Tuesday, 12 May 2009

Grand ? - What's Grand About It ?

Erik Eblana, that famous Irishman, is standing as the Independent Candidate for the Pembroke-Rathmines constituency in the forthcoming Dublin City Council elections on June 5th 2009.

Like many politicians, he is full of promises concerning what he will do if elected to power.

Unusually, his promises revolve around waterways.

He has been quoted as saying "I want to clean-up and dredge the Grand Canal, making a safer habitat for wildlife and also encourage narrowboat living as seen in other European cities like London and Paris".

Erik has been shocked by the condition and neglect on the Grand Canal in Dublin and has campaigned for a clean-up.

He says:

"I’ve been campaigning for a major dredging of the water and have written to the various bodies involved.

However like most things, I have come up against a barrage of apathetic officialdom and discovered a responsibility deficit in terms of who actually should be doing this.

Because of this inadequacy, and the quietly increased distance between responsibility and action, in authority, I decided to run as a candidate in this election.

I believe it is the duty of the City Council to clean-up and maintain the Grand Canal and there has been a dereliction of duty by outgoing councillors, who have overseen the disgraceful decline of the canal".

He continues:

"I’ve been trying to set-up a heritage tours business along the Grand Canal and use a narrowboat or barge as the hub, the meeting point for my literary walks.

I also plan to live-aboard the boat.

This is common practice in cities like London, Paris, Amsterdam and even Birmingham. But in Dublin I’ve come against a silent stone of opposition from the various bodies involved.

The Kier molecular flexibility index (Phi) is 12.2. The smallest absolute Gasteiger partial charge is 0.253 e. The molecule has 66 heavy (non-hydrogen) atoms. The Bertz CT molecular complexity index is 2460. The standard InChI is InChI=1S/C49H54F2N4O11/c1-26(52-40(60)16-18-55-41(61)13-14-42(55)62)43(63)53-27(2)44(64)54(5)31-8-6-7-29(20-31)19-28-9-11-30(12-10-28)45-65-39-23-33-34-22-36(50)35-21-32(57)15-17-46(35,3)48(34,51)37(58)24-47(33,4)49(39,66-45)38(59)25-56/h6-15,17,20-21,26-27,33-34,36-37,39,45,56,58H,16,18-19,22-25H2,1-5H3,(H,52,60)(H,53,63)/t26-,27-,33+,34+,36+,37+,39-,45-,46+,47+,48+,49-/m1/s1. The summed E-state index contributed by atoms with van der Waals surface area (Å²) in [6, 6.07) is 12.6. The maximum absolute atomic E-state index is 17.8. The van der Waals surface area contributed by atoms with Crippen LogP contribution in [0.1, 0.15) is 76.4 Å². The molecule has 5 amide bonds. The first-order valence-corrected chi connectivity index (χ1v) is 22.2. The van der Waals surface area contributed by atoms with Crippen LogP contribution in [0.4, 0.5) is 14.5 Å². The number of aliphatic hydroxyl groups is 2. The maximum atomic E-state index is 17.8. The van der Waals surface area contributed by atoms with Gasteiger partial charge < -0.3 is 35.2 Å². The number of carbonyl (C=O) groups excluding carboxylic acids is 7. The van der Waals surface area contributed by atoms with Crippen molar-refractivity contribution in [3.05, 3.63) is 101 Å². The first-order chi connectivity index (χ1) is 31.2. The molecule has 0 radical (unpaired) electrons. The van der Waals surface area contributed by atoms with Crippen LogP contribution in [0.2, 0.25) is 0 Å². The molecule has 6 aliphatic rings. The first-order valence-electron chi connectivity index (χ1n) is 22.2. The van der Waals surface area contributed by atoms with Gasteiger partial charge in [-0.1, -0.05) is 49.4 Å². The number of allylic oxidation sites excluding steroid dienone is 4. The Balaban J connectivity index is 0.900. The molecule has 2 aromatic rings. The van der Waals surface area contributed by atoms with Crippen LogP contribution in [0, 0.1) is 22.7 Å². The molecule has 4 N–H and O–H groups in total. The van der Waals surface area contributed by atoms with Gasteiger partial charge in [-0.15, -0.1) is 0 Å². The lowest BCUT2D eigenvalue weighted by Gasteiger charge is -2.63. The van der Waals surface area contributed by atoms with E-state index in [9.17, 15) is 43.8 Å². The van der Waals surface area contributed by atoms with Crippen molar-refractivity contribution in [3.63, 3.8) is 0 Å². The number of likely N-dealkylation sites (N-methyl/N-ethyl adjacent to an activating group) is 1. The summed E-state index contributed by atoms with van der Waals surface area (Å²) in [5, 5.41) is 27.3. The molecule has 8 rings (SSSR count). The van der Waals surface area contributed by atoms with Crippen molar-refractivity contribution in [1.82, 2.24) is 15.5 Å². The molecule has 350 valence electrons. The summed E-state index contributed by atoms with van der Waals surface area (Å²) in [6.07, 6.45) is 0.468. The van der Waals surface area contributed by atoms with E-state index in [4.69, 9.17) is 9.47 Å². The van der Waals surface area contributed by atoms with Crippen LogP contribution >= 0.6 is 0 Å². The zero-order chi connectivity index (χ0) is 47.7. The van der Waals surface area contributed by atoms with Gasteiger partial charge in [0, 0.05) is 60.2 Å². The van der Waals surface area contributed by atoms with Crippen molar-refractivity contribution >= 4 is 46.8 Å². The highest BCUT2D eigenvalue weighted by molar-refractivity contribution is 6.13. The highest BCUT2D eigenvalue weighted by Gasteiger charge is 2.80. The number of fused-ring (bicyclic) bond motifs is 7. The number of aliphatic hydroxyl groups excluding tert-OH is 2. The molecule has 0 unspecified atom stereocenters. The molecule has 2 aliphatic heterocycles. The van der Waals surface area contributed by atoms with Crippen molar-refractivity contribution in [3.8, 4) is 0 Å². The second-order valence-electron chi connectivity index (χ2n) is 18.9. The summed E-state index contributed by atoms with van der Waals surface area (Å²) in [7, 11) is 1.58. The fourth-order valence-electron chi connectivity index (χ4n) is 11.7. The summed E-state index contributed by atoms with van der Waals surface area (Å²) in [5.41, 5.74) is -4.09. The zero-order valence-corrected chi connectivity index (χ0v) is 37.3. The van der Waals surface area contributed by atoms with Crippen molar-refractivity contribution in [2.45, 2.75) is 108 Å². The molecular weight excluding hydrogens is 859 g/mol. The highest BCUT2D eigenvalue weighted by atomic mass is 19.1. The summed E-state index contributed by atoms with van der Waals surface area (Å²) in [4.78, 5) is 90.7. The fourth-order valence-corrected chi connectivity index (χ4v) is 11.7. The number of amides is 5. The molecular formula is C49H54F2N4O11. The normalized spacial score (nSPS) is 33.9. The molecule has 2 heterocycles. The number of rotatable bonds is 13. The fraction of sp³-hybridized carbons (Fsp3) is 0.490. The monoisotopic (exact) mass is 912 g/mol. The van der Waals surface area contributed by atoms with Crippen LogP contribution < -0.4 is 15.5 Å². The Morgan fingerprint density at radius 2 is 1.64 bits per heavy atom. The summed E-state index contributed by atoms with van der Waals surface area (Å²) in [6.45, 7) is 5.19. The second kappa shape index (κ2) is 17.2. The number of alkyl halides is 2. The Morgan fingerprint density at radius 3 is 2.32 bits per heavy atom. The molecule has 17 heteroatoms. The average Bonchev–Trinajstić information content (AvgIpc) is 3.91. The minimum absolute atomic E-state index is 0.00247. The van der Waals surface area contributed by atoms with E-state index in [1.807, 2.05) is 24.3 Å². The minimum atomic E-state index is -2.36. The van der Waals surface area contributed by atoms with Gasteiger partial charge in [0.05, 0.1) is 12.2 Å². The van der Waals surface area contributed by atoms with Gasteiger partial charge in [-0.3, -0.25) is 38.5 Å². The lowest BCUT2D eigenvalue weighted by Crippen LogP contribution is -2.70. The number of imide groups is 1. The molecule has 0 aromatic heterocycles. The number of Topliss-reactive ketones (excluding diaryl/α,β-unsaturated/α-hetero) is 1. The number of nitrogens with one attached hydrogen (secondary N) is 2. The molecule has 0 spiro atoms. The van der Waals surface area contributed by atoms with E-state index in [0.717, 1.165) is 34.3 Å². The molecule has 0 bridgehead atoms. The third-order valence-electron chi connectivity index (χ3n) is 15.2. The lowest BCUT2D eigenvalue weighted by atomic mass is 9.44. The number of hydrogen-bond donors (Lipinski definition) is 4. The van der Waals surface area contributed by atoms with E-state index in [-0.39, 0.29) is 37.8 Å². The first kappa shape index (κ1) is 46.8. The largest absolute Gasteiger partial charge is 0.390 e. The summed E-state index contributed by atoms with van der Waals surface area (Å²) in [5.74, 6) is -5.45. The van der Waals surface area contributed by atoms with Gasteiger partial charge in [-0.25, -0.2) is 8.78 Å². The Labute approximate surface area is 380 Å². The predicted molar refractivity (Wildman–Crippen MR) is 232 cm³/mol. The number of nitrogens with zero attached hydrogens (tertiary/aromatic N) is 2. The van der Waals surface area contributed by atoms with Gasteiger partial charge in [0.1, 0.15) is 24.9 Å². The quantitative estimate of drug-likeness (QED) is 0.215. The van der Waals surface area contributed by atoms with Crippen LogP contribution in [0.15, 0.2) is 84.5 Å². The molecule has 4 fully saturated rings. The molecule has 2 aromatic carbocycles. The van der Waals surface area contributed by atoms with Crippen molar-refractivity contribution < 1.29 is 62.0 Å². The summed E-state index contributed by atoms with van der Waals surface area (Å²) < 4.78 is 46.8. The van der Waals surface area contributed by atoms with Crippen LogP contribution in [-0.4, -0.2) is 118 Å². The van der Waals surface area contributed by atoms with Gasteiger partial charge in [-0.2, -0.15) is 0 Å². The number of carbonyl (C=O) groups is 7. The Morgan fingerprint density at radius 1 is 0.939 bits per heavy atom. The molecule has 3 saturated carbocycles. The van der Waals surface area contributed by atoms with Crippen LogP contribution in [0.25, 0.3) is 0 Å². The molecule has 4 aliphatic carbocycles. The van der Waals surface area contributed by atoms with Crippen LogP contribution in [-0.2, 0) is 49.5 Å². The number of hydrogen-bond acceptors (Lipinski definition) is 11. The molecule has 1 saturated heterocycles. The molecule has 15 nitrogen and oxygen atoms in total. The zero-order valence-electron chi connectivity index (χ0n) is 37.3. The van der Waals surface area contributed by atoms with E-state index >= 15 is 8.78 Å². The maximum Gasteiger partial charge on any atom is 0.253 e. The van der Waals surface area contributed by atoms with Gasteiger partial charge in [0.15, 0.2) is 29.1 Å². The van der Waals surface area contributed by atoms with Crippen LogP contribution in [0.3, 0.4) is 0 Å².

I have discovered that Waterways Ireland and the Dublin Docklands Development Authority intend to enact new byelaws preventing people from living aboard their boats.

From what I can gather, through the roaring silence of these bodies on this matter is that they plan to surreptitiously restrict narrowboat living to Grand Canal Dock.

This is fine, in theory, however the mooring fees will be astronomical as people will have no choice –it will be a monopoly of sorts, and a ‘land grab on the water’.

I believe this is plain wrong.

As a city we should be encouraging retirees, artists, creative people, boat and craft workers and their families to live on the water.

They will become the custodians of the canal, protecting it and keeping it a viable habitat for wildlife and adding a colourful strand to the fabric of city life.
We are an island Celtic nation, and Dublin a city founded on a watery heart".

A government preventing people living on their boats ??

In the UK, British Waterways are accused of trying to reduce online moorings and "corral" boaters into marinas. Not surprisingly, most marina rules prevent people living on their boats and the moorings on offer are non-residential. Is this a stealthy way of preventing boaters living on their craft ?

I must admit, I have noticed a marked increase in the number of liveaboards congregating in clusters on the towpath and in quiet bye-washes. Rightly or wrongly, I'm convinced that this is a by-product of high house prices in the UK, which prevent many young people getting on the housing ladder. I believe they see canal boats as a cheap home, usually tinged with a degree of romance and freedom.

So, is Erik right to fight his corner or is he steering his island to a Grand Canal full of shanty boats ?

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